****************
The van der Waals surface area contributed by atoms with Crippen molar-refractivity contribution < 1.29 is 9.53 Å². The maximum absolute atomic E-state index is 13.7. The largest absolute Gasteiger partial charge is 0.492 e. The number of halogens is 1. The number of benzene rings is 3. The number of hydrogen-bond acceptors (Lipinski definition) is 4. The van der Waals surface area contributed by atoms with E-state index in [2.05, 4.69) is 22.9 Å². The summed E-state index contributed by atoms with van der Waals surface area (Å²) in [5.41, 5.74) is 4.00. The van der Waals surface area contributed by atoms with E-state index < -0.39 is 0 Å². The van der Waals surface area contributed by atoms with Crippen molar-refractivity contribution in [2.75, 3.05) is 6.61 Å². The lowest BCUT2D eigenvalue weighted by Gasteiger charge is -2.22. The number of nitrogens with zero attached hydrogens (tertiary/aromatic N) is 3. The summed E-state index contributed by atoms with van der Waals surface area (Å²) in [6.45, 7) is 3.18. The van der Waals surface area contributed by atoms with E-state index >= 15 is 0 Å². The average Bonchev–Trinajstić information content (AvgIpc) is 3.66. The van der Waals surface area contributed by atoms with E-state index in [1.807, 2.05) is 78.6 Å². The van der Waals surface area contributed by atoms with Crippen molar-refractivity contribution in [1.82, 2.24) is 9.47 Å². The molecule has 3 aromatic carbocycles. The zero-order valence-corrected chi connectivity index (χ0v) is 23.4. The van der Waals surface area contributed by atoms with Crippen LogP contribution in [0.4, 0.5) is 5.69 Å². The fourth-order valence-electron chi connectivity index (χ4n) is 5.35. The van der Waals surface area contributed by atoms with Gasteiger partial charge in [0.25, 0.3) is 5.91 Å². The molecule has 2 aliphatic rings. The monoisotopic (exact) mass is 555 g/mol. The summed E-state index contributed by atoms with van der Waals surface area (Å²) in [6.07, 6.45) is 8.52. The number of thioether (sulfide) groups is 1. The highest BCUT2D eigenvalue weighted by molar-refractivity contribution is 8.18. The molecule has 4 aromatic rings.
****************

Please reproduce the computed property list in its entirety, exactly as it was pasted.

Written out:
The van der Waals surface area contributed by atoms with Crippen molar-refractivity contribution < 1.29 is 9.53 Å². The maximum absolute atomic E-state index is 13.7. The largest absolute Gasteiger partial charge is 0.492 e. The number of halogens is 1. The number of benzene rings is 3. The number of hydrogen-bond acceptors (Lipinski definition) is 4. The van der Waals surface area contributed by atoms with E-state index in [2.05, 4.69) is 22.9 Å². The summed E-state index contributed by atoms with van der Waals surface area (Å²) in [5.41, 5.74) is 4.00. The van der Waals surface area contributed by atoms with E-state index < -0.39 is 0 Å². The van der Waals surface area contributed by atoms with Crippen molar-refractivity contribution in [2.75, 3.05) is 6.61 Å². The lowest BCUT2D eigenvalue weighted by Gasteiger charge is -2.22. The number of nitrogens with zero attached hydrogens (tertiary/aromatic N) is 3. The summed E-state index contributed by atoms with van der Waals surface area (Å²) in [6.45, 7) is 3.18. The van der Waals surface area contributed by atoms with E-state index >= 15 is 0 Å². The average Bonchev–Trinajstić information content (AvgIpc) is 3.66. The van der Waals surface area contributed by atoms with E-state index in [1.807, 2.05) is 78.6 Å². The van der Waals surface area contributed by atoms with Crippen molar-refractivity contribution in [1.82, 2.24) is 9.47 Å². The molecule has 3 aromatic carbocycles. The zero-order valence-corrected chi connectivity index (χ0v) is 23.4. The van der Waals surface area contributed by atoms with Crippen LogP contribution in [0.4, 0.5) is 5.69 Å². The fourth-order valence-electron chi connectivity index (χ4n) is 5.35. The van der Waals surface area contributed by atoms with Gasteiger partial charge in [0.25, 0.3) is 5.91 Å². The molecule has 2 aliphatic rings. The monoisotopic (exact) mass is 555 g/mol. The summed E-state index contributed by atoms with van der Waals surface area (Å²) in [6.07, 6.45) is 8.52. The number of thioether (sulfide) groups is 1. The highest BCUT2D eigenvalue weighted by molar-refractivity contribution is 8.18. The molecule has 4 aromatic rings.